Seoul has got a lot on its plate today. Is major concern is naturally the COVID-19 coronavirus and the issue of how not to let the first vivid victory over it slip away amid the regular parliamentary elections taking place in the country.
Another challenge is the National Assembly election itself, because ahead of it the South Korean opposition seriously attacked President Moon Jae-In's administration, accusing the country's leader of a vacillating weak policy towards North Korea, the country's economic decline, and guilt of many other unaddressed problems. These accusations by the opposition were backed by a sizeable portion of the population
The third, unexpected problem came like a punch in the gut from the key military ally and economic partner – the United States. The White House has once again stiffened its demands on the South Koreans, wishing them pay for the presence of American troops in the Korean territory a remarkably larger amount than appropriate for Seoul.
There have already been eight rounds of talks between representatives of Washington and Seoul on the issue. During them, the American side either agrees to tame its appetite and curb the scope of financial claims, or announces new figures unacceptable for Seoul.
At that, the American side bluntly argues to be seeking a "fair and equal" agreement with South Korea on defense spending distribution. They consider an agreement to this effect the only thing able to strengthen the bilateral military alliance and ensure everlasting peace and stability on the Korean Peninsula, as well as in the Pacific and Indian oceans.
At the same time, Washington is putting severe pressure on Seoul and forcing some four thousand South Koreans working at US bases in South Korea to go on unpaid leave. This problem, Seoul believes, could be solved if the US and Korea finally came to an agreement on paying the forced holidaymakers.
However, Washington said it did not intend to separately consider the issue of paying for the South Koreans' leave of absence, because such an approach would prevent the speedy conclusion of a comprehensive agreement on bilateral cooperation in the military sphere.
Moreover, the sum America unveiled to South Korea to pay for their military services on the Korean Peninsula for the current year made the South Korean leadership's eyes pop out: $5 billion. And this despite the fact that the South Korean side is ready to pay a mere $870 million.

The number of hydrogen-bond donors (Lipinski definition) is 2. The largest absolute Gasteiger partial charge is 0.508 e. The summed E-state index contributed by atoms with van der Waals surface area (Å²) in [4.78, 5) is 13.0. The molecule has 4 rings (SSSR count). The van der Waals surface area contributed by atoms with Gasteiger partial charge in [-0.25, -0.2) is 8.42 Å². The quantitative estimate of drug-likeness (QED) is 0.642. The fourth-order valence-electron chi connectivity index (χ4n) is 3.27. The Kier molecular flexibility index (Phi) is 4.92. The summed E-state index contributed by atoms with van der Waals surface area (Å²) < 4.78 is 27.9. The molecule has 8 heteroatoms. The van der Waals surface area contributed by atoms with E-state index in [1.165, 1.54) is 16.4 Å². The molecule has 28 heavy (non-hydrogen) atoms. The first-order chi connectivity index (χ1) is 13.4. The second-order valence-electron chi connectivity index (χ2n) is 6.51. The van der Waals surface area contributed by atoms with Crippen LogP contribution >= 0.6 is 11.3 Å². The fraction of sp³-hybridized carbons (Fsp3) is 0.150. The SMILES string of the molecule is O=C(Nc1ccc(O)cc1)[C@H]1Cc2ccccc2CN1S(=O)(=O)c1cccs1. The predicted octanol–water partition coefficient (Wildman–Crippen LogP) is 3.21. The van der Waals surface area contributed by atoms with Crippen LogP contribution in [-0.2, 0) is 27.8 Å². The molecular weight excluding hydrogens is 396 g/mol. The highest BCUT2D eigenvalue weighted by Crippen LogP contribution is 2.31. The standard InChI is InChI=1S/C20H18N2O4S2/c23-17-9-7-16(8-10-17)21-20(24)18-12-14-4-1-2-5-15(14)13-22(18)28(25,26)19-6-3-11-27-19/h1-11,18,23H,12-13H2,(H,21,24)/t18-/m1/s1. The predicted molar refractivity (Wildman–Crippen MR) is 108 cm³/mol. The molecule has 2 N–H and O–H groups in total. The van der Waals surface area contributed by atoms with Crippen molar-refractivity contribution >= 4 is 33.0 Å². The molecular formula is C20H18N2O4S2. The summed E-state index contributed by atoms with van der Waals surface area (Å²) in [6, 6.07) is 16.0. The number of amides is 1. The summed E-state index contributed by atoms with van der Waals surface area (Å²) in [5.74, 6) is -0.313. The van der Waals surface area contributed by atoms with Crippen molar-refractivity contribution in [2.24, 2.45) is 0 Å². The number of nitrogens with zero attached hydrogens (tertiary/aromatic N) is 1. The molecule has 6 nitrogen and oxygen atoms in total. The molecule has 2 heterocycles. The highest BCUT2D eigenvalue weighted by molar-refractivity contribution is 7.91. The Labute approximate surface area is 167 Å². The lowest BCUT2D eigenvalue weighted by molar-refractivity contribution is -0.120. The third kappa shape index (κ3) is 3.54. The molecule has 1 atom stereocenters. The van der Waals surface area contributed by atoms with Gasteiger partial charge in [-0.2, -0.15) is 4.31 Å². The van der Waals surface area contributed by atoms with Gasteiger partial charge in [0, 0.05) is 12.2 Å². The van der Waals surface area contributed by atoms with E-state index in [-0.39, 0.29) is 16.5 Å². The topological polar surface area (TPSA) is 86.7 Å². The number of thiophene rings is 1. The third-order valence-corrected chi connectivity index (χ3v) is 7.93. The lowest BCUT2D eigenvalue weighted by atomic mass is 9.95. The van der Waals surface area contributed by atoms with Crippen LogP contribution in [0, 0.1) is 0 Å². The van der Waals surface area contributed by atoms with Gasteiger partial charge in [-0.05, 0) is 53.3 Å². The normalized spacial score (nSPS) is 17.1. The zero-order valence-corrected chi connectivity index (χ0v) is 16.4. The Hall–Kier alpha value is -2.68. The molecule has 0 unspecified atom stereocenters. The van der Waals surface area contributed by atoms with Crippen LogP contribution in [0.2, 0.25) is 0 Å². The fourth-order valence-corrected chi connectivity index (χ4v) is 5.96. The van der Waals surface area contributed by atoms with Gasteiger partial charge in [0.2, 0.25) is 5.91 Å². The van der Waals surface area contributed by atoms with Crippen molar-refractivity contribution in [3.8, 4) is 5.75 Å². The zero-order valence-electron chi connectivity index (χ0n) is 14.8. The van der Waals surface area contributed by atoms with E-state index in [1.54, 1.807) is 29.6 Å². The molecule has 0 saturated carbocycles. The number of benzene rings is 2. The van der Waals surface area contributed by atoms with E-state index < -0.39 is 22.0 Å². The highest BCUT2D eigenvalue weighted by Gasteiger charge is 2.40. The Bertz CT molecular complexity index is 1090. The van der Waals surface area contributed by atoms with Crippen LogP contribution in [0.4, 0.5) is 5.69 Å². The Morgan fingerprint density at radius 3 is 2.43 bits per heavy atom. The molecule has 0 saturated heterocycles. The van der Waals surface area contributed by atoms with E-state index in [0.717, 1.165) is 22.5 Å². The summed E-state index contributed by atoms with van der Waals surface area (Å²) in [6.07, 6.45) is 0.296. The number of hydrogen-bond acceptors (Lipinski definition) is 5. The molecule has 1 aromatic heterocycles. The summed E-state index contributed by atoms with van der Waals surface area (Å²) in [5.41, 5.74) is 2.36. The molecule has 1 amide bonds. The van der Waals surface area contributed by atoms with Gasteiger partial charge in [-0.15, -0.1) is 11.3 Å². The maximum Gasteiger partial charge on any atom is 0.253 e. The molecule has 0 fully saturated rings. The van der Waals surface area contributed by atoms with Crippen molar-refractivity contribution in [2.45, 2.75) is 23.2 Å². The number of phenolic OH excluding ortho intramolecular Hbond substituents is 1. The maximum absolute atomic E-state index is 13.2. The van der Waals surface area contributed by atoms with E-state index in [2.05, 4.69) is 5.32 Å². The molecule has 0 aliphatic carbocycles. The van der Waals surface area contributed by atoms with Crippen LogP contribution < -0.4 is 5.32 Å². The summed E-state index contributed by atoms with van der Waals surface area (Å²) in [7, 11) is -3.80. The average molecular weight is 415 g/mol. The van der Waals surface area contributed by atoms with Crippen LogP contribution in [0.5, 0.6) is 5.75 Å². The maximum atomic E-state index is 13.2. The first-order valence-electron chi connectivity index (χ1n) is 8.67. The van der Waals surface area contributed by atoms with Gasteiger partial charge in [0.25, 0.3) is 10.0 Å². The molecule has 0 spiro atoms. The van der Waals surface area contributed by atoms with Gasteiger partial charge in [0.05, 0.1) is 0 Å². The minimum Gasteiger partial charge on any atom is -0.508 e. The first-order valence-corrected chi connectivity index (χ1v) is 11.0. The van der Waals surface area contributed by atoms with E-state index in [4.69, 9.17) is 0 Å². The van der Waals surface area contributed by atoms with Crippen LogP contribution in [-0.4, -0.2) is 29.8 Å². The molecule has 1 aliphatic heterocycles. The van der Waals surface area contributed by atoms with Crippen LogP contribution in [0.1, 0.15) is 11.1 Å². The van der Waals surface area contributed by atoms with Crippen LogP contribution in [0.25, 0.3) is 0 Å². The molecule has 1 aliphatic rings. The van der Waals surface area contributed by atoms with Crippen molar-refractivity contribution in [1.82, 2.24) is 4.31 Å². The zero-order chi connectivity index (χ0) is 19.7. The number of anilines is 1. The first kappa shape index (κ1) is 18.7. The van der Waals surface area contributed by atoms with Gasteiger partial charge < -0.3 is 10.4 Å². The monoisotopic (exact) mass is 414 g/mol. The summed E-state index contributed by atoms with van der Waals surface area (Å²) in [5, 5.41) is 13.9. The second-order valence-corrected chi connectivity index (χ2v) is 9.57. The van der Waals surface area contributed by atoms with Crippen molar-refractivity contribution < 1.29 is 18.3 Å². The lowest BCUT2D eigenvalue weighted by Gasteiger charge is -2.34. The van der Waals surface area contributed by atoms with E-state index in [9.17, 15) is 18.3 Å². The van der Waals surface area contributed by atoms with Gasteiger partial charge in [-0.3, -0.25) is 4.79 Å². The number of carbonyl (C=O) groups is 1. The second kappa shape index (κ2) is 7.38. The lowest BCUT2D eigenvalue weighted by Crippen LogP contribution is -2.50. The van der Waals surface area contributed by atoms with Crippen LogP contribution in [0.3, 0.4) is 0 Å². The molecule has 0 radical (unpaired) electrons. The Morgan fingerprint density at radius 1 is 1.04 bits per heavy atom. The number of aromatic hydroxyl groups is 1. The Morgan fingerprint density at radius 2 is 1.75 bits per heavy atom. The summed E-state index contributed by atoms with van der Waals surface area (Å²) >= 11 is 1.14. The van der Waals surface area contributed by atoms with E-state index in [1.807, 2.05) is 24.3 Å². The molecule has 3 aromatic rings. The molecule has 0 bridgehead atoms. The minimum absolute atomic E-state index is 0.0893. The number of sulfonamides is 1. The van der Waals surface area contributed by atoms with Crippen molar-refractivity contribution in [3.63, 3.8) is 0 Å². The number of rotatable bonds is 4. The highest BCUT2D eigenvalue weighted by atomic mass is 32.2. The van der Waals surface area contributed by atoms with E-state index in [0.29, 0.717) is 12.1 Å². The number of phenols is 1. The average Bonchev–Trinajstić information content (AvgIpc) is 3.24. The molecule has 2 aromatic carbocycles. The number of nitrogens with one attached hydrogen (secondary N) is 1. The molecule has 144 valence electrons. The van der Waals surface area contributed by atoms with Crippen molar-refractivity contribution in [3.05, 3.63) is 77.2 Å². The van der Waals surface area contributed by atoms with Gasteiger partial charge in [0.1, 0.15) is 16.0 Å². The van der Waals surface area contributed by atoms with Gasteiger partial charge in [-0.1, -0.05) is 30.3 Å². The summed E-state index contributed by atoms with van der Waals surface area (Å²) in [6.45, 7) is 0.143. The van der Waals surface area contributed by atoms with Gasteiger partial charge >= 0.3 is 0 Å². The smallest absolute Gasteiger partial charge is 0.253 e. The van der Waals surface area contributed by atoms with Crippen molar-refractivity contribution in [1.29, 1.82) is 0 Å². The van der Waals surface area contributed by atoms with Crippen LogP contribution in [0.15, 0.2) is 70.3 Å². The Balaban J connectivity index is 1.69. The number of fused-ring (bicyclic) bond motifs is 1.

So much for American-style "justice", so much for American-style "equality"!
Seoul certainly regards such requirements as off the scale. The phone conversation between Moon Jae-In and Donald Trump, during which the South Korean President reasoned his case with "reduced circumstances", did not help solve the problem.
But US Defense Secretary Mark Esper insisted last Monday that Seoul "can and should pay more" if South Korea was really concerned about its security and defense.
A virtually persistent pressure, such superficial inconsistency is very much like a blunt military blackmail. Anyway, this is what American diplomacy is all about for the time being. This affects not only South Korean, but also, for instance, European political and military allies of the United States.
Remarkably, all of this is happening amidst endless test and training launches of missiles and military exercises in the territory of North Korea.
The latest event on this count is a whole series of short-range projectile launches on April 14, which, according to early indications of the Joint Chiefs of Staff of the Republic of Korea, are anti-ship cruise missiles (ASCMs). The launches were carried out from Munchon, Kangwon province, towards the Sea of Japan at a range of about 150 kilometers. The missiles fell offshore.
At the same time, after consultations between the US and South Korean military, these launches were concluded to be not a provocation andto pose no threat to either the US or South Korea.
Mind you, the North Koreans were reproved a little for this and advised to comply with UN Security Council resolutions and return to discussing denuclearization.
Pyongyang is certainly joyful about such a reaction. First, the North Koreans have once again successfully demonstrated the high-degree alert of their armed forces (despite any "coronaviruses"), as well as achievements in developing cutting edge weaponry. Secondly, they have fulfilled their immediate political task of appeasing Washington's military-oriented disposition and confirm Seoul in the status of a submissive American puppet.